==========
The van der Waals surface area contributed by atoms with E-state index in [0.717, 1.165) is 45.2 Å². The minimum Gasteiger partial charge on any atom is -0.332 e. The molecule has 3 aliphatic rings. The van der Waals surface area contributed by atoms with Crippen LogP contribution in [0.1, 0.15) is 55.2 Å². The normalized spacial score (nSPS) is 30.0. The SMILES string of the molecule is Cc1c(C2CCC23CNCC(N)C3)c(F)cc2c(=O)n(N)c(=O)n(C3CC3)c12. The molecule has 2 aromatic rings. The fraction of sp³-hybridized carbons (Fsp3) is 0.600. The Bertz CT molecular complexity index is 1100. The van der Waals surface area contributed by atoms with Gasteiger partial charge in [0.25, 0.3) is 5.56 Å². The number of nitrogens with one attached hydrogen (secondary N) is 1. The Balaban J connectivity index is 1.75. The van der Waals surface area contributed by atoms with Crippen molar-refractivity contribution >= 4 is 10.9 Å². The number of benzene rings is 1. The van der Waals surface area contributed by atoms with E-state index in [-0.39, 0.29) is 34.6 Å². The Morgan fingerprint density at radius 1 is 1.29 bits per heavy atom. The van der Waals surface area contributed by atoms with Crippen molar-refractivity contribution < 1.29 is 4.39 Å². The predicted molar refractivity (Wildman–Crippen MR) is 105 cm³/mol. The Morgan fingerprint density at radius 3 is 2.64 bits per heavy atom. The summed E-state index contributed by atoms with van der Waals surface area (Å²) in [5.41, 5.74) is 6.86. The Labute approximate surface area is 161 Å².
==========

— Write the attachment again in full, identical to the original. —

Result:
The van der Waals surface area contributed by atoms with E-state index in [0.717, 1.165) is 45.2 Å². The minimum Gasteiger partial charge on any atom is -0.332 e. The molecule has 3 aliphatic rings. The van der Waals surface area contributed by atoms with Crippen LogP contribution in [0.1, 0.15) is 55.2 Å². The normalized spacial score (nSPS) is 30.0. The SMILES string of the molecule is Cc1c(C2CCC23CNCC(N)C3)c(F)cc2c(=O)n(N)c(=O)n(C3CC3)c12. The molecule has 2 aromatic rings. The fraction of sp³-hybridized carbons (Fsp3) is 0.600. The Bertz CT molecular complexity index is 1100. The van der Waals surface area contributed by atoms with Gasteiger partial charge in [0.25, 0.3) is 5.56 Å². The number of nitrogens with one attached hydrogen (secondary N) is 1. The Balaban J connectivity index is 1.75. The van der Waals surface area contributed by atoms with Crippen molar-refractivity contribution >= 4 is 10.9 Å². The number of benzene rings is 1. The van der Waals surface area contributed by atoms with E-state index in [-0.39, 0.29) is 34.6 Å². The Morgan fingerprint density at radius 1 is 1.29 bits per heavy atom. The van der Waals surface area contributed by atoms with Crippen molar-refractivity contribution < 1.29 is 4.39 Å². The predicted molar refractivity (Wildman–Crippen MR) is 105 cm³/mol. The Morgan fingerprint density at radius 3 is 2.64 bits per heavy atom. The summed E-state index contributed by atoms with van der Waals surface area (Å²) in [5.41, 5.74) is 6.86. The Labute approximate surface area is 161 Å².